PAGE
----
D&D 5E What is REALLY wrong with the Wizard? (+)

DND_Reborn

The High Aldwin
First, THIS IS A (+) THREAD. Please do not post something like "Everything LOL".
Justify your reasons (hopefully more than just "I don't like them."), or please don't bother posting. Thanks! :)


Common issues I see complaints about are (in no particular order):

Poor players who feel Wizards should be gods.
I've never experienced this, personally, but I know others have. IMO this is really more about the player than the class, but for anyone whose experienced this and wishes to share their story, I'd be interested to hear about it how you feel the issue is the class and not the player.

Stealing the spotlight from other PCs/players.
I've seen this, but not because the PC was a "wizard" but more so because a player wants to have the spotlight. They make a character which tries to be the best at everything, instead of letting other PCs have their moments to shine.

Being able to overcome just about all challenges.
With many spells Wizards are able to overcome exploration or social challenges in ways other classes just can't. Now, this really isn't exclusive to Wizard, but is more of an issue with spells in general and Arcane spells in particular. Although there are some divine and primal spells, the majority of them are arcane, so naturally seen as the larger issue.

For myself, I've seen some spells do this, but for casters they need to know or have the spell prepared--and I have seen often enough a player lament not having a spell which would make things easy to overcome. I just don't see this in actual play, so I would love to hear actual examples and not just white-room/theory-crafting.

Too large of a spell list.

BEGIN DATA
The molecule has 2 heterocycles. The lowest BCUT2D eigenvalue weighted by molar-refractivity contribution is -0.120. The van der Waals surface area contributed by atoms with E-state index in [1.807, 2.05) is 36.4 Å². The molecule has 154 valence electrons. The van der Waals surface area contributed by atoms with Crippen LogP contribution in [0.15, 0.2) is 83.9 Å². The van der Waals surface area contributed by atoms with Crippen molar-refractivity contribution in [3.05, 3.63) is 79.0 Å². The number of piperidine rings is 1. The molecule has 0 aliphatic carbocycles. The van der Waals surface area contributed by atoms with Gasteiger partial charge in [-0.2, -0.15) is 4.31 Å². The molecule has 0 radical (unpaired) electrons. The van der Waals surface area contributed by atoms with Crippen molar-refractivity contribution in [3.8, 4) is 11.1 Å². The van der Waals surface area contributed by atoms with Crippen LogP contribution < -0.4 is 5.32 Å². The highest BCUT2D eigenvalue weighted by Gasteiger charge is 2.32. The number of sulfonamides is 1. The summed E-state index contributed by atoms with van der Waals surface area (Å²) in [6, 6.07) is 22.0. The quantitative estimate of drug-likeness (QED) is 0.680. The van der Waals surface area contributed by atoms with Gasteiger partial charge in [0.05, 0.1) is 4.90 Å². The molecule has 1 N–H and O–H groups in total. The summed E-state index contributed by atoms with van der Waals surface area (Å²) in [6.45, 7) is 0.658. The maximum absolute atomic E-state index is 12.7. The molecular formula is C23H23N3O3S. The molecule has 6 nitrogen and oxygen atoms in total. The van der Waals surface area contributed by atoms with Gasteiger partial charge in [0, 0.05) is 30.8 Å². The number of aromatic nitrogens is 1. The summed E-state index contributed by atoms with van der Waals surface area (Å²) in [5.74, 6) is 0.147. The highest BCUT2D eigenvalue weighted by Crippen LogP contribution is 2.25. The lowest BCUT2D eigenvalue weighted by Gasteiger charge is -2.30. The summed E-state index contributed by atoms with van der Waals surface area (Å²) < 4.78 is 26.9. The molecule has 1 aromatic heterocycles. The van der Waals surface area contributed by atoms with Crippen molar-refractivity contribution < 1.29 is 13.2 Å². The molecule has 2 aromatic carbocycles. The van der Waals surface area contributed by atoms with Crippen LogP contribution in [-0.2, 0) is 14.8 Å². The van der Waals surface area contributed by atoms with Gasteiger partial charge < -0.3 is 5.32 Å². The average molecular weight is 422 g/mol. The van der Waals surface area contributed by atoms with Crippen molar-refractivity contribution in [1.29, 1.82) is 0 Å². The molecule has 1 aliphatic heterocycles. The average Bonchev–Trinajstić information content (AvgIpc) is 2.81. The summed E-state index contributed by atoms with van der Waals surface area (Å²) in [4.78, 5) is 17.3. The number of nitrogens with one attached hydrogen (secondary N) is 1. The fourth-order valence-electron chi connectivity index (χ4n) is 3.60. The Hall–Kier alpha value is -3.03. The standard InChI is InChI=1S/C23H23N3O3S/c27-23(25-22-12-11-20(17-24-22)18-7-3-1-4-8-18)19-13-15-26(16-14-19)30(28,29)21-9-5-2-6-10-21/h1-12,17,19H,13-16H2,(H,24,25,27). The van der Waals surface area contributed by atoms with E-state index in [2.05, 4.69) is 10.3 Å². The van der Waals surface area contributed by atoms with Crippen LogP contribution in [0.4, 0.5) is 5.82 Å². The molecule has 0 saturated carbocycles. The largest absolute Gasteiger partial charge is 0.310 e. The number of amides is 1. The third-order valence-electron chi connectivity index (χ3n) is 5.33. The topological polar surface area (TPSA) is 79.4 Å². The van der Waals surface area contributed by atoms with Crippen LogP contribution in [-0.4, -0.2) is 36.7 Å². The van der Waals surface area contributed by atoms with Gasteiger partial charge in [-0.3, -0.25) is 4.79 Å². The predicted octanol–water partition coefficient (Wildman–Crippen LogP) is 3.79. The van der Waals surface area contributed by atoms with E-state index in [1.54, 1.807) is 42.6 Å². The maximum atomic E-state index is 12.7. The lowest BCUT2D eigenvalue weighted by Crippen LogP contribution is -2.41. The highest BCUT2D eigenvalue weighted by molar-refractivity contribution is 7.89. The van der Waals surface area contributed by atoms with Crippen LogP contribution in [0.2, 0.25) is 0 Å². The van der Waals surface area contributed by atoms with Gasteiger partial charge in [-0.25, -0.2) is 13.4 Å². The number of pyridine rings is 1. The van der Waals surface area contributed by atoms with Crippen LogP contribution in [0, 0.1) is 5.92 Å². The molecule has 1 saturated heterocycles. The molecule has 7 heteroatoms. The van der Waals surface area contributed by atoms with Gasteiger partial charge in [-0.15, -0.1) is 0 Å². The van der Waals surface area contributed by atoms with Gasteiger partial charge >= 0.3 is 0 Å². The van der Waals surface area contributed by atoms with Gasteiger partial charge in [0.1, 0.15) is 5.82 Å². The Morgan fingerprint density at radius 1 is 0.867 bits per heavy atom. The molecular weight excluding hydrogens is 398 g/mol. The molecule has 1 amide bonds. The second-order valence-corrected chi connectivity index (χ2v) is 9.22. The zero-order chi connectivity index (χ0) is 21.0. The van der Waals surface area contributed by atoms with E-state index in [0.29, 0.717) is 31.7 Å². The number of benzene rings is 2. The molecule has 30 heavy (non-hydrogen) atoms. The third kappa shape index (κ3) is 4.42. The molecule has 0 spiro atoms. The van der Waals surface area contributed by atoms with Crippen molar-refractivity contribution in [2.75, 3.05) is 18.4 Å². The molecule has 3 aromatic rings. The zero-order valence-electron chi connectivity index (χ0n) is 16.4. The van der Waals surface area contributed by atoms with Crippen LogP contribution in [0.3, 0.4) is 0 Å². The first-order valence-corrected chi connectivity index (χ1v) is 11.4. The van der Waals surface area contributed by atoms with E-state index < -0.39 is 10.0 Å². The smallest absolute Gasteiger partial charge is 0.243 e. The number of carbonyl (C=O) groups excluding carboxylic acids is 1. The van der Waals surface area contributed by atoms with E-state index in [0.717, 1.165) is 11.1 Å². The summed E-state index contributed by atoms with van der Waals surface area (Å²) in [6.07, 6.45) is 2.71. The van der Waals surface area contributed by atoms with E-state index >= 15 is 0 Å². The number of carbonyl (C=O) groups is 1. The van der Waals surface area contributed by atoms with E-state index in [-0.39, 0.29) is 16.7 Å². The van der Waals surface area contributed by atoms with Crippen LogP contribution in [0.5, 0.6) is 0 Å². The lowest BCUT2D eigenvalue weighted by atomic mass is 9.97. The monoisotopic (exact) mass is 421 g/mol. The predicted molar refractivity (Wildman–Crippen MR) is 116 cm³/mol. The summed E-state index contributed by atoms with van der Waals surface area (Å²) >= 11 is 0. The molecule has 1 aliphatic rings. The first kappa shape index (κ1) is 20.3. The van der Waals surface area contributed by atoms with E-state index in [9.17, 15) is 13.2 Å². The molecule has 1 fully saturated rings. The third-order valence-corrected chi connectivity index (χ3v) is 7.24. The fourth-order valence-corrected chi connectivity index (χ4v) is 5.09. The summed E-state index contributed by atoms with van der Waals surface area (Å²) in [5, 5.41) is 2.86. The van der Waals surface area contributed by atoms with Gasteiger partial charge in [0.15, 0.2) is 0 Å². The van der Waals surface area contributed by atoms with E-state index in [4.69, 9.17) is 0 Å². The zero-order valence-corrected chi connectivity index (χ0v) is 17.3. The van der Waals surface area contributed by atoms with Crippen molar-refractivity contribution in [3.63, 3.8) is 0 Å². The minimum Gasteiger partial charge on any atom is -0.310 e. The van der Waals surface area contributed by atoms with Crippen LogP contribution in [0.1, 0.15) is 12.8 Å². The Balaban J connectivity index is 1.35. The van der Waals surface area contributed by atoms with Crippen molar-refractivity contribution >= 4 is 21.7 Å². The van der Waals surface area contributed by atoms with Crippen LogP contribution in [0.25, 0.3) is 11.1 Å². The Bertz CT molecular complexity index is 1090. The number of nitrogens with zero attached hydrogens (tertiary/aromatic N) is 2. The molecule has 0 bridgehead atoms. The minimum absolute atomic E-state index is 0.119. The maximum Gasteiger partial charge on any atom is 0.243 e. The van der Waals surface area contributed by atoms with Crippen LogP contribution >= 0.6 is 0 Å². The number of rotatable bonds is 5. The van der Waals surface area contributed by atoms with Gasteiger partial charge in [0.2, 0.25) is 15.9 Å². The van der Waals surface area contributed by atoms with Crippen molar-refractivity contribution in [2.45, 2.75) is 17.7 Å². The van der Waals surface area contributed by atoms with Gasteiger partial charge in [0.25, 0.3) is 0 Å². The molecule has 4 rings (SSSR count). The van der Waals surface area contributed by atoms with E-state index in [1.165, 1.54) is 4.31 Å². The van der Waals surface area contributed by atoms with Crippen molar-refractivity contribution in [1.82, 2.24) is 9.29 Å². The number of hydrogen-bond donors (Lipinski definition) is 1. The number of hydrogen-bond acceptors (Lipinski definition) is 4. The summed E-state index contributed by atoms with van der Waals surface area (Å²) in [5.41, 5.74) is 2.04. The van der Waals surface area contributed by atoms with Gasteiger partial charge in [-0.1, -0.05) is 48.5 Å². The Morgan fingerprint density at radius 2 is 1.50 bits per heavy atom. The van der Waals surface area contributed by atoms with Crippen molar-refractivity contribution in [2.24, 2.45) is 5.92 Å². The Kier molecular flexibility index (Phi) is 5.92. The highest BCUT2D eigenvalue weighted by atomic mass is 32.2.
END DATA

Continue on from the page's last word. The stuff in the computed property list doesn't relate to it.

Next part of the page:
Now, this one I agree with, but probably not for the same reason others might. IMO probably half the spells are useless and/or pointless--or just outright silly. 90% of the spells I see are almost always the same ones. I just don't think we need so many.

Too many spells in the spellbook.
I agree with this in the idea that wizards gain TWO spells per spell level to add to their spellbook. I think one would be better, and acquiring more would be through finding scrolls or spellbooks, research or downtime activity, etc. with rely more on DM fiat. Alternatively, allow two but re-instate a system for actually learning a spell, so that wizards don't necessarily always learn the spells the player wants--at least not on first try.

Cantrips are an issue.
I see different thoughts on this:
1) Combat cantrips make wizards boring pew pew all the time. Magic is less magical. (Along with this, but perhaps a separate issue, even utility-type cantrips can make magic feel less magical).
2) The opposite view: being able to pew pew is more magical than firing a crossbow when running out of spell slots.
3) Cantrips such as light and dancing lights make environmental factors such as darkness a non-issue.

Spells are too powerful.
Not a common complaint, of course, but one I agree with. Arcane spells especially seem to outstrip the relative power compared to other spells, and certainly compared to what non-casters can even attempt.

The class is boring. (@Zardnaar)
With the inclusion of Sorcerers and Warlocks as arcane casters, with more enticing features like metamagic and invocations, not to mention more interesting subclasses, the wizard seems boring by comparison.